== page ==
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Wetlands: Lost and Found

In Attempts to Restore Important Saltwater Ecosystems Such as Bolsa Chica, Experts Look for Lessons on Both Sidses of Border

June 29, 1997|JANE SPILLER | SPECIAL TO THE TIMES

If you could step back 100 years to early California, rivers would flow freely into saltwater marshes like the ones that once ran from Newport Bay to where the ports of Long Beach and Los Angeles lie today.

The wetland habitat of mud and sand and saltwater, fed by the ebbing and flowing of the tides, would be teeming with waterfowl.

On a spring morning in the bay of San Quintin in Baja California, you might think you had taken that step back in time.

A white blanket of mist covers everything, and the air is alive with the conversation of geese. As the fog lifts, silhouettes of thousands of geese emerge, grazing on the eelgrass beds that stretch across the wide, shallow bay.

Biologists from Alaska studying the geese head out in a small boat that skims over the rippling silver bay. As the swirling fog returns, they lose their way and watch different species of birds to learn where the deep channel runs--black brants are in the shallow water, grebes where the bottom drops off, surf scooters are in deeper water.

The rich habitat is the winter home of about 30,000 black brants, saltwater geese that arrive each fall after a spectacular flight 3,000 miles nonstop from Alaska.

The biologists will hunker down with spotting scopes to read bird bands as the geese gather on sandbars. They are mapping the life histories of the birds whose population is down about a third since the mid-'60s.

When the brants fly north in March and April, they stop to rest and feed, but they mostly skip Southern California--where their habitat has been transformed into ports, marinas, farmland and housing tracts.

The missing wetlands are missing steppingstones in the Pacific Flyway--one of the largest north-south migrations of waterfowl in the world.

The most ambitious attempt to date to put one of those missing steppingstones back into place is the restoration of 880 acres of wetlands at Bolsa Chica, once one of the largest oil-drilling fields in the state.

A number of small wetland restoration projects have been completed in Southern California in the last two decades, funded by a variety of sources. A major vehicle for large-scale restoration has now become port mitigation, which compensates for loss of resources associated with the expansion of ports.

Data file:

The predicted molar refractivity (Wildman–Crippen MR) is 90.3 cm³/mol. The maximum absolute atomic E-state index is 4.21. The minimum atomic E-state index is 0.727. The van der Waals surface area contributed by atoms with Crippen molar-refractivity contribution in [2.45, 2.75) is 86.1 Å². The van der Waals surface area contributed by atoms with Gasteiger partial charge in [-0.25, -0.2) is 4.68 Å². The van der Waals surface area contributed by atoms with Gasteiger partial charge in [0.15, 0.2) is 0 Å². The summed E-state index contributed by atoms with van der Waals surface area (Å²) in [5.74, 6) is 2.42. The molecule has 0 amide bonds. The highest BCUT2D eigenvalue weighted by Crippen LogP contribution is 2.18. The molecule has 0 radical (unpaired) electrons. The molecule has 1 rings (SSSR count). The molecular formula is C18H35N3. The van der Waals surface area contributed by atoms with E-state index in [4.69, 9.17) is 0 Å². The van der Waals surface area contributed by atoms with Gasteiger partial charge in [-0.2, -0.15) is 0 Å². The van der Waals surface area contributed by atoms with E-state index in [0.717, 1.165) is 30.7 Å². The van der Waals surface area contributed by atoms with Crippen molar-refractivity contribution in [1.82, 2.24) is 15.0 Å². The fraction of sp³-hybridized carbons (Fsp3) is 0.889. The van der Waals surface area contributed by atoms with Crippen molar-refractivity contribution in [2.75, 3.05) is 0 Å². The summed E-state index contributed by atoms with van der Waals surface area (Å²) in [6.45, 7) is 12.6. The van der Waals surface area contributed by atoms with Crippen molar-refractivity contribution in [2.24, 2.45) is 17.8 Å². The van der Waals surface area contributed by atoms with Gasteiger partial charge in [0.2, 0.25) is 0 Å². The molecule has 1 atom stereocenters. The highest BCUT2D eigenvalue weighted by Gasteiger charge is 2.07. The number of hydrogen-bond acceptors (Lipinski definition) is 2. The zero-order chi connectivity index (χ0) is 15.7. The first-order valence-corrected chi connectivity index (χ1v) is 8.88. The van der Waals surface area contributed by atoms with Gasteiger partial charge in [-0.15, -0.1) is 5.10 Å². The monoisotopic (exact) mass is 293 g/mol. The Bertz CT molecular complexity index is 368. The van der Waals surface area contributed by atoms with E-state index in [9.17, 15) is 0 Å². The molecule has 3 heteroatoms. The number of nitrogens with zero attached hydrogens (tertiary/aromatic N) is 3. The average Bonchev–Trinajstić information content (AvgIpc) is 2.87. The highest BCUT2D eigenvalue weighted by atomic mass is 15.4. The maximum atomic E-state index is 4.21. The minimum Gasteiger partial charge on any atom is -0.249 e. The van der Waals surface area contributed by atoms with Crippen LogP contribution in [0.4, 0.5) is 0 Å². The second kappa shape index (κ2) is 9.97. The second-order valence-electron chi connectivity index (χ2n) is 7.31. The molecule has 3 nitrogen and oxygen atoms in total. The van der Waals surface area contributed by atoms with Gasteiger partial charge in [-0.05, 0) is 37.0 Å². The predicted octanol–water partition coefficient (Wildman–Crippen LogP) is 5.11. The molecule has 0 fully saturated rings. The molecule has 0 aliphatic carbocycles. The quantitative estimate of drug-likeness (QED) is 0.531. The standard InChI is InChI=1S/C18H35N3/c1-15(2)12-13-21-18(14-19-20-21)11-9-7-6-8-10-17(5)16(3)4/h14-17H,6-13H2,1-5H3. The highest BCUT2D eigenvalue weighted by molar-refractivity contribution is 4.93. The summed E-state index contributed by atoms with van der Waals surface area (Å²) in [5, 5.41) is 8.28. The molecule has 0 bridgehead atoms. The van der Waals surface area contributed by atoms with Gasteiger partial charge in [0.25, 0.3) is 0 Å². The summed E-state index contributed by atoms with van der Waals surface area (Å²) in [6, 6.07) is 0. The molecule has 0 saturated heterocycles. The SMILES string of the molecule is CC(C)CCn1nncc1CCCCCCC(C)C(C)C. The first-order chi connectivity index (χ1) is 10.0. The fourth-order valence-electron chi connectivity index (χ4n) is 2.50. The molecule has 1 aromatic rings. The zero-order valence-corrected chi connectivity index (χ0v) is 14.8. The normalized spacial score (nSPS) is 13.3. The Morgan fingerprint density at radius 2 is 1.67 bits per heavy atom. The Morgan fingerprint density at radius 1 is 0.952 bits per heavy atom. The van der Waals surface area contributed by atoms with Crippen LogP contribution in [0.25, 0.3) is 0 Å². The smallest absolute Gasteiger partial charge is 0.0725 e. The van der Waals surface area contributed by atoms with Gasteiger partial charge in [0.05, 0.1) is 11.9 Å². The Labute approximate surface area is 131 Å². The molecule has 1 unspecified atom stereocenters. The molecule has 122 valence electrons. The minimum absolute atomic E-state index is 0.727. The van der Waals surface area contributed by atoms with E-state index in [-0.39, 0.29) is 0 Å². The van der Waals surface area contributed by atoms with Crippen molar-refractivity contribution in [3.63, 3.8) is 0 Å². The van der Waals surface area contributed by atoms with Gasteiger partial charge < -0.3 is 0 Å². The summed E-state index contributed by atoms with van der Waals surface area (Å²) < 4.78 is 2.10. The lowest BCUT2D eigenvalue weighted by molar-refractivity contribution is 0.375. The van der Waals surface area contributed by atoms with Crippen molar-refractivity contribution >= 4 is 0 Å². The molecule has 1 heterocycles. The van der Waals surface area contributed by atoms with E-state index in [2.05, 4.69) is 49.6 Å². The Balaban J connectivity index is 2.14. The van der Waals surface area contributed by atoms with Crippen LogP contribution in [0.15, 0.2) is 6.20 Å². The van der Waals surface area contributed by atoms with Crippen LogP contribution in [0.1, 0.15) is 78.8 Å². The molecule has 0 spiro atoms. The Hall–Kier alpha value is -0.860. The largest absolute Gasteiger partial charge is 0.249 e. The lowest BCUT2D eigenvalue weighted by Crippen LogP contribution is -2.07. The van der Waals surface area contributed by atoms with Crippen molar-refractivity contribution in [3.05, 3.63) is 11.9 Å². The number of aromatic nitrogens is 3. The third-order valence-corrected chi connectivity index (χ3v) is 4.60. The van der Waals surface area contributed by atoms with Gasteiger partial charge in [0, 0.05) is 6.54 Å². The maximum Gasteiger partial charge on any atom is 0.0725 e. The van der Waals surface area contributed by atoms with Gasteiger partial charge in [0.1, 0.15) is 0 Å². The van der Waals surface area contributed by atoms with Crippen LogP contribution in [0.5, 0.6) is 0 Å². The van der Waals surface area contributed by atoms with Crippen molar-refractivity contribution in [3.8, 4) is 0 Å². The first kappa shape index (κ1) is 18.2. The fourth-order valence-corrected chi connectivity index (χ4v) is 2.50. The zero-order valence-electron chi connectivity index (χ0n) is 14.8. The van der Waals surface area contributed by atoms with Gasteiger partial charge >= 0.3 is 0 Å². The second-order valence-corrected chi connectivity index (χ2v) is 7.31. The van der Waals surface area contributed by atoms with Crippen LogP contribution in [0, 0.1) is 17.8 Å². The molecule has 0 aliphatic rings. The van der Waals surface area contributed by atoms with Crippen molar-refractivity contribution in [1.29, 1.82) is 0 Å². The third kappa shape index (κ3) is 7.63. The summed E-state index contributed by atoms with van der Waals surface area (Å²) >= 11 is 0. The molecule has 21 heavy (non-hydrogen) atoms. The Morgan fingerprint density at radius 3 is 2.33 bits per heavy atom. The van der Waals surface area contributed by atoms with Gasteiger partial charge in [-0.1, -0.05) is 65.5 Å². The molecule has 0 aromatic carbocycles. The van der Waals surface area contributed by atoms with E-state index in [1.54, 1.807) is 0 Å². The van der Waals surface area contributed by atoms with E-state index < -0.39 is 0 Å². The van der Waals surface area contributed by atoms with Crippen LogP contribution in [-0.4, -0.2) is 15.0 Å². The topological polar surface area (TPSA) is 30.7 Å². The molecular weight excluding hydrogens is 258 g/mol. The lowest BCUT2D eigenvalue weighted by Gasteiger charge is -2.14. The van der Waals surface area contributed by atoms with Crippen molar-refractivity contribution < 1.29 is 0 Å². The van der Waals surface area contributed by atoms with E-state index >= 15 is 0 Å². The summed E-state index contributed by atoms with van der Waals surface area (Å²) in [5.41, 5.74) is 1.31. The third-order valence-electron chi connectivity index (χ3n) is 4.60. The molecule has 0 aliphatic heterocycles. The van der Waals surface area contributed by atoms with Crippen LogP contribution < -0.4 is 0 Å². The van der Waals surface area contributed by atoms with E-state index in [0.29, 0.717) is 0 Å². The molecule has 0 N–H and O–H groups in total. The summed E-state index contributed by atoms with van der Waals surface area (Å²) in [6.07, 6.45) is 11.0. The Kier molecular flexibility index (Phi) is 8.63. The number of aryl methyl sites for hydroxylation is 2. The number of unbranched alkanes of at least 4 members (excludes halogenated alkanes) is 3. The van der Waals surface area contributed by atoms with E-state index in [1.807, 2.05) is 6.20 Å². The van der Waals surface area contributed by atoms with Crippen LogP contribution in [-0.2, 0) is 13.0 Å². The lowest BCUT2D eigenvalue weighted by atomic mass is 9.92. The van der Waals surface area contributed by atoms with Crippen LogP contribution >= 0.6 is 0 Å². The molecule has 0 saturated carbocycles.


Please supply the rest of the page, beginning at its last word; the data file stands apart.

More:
So far, three projects have been paid for by the ports of Long Beach and Los Angeles: 28 acres in Upper Newport Bay (one of three restoration projects there between 1983 and 1988); 110 acres in Anaheim Bay at the Seal Beach National Wildlife Refuge; and, in San Diego County, 360 acres at Batiquitos Lagoon.

The next port mitigation project--and by far the largest in acres and dollars--is Bolsa Chica.

In an agreement announced by the state in February, $91 million has been budgeted for the purchase and restoration of Bolsa Chica wetlands. Oil-field contamination will be cleaned up, with some wells remaining until they play out. The agreement calls for a new tidal inlet, and there will be substantial excavation and improved managed tidal areas. Money is also set aside for future dredging needed to maintain tidal flow.

The blueprints for reviving damaged Southern California wetlands are the unspoiled Baja wetlands. Both are part of the same biogeographical region of salt marshes and contain most of the same plants and animals.

"The Pacific Coast of Baja is a portrait of California's coastal marshes as they were before their wholesale damage and destruction," says Barbara Massey, 73, a biologist and pioneer in the study of endangered bird species--including the least tern and light-footed clapper rail. Massey has become a strong advocate for preservation and restoration of wetlands on both sides of the U.S.-Mexican border.

Ironically, even as the Baja wetlands are studied as models for restoration projects, they are facing the same kinds of development pressures that destroyed 75% to 90% of Southern California's coastal wetlands.

Joy Zedler, who heads the Pacific Estuarine Research Laboratory at San Diego State, is studying San Quintin and mapping the lagoon and vegetation.

"San Quintin tells us what the topography of wetlands should be like, how many little tidal creeks there should be and how we should design our Southern California marshes," says Zedler. "San Quintin is the model, what we're trying to produce here are mimics."

Zedler is putting some of what she's learned to use as a member of the Tijuana Estuary Management Authority, which is overseeing an experimental restoration project at the mouth of the Tijuana River on the U.S. side of the border.

In the project, a new curving tidal channel has been dug to increase productivity of a degraded area of marsh.

Great attention is being paid to saving the rich, dark anaerobic mud so it can be distributed over the newly exposed channel dug out of former uplands.

"Well-aged marsh has fine sediments, microbes and probably smells a little bit because it's got decaying organic matter and sulfides in it," says Zedler.

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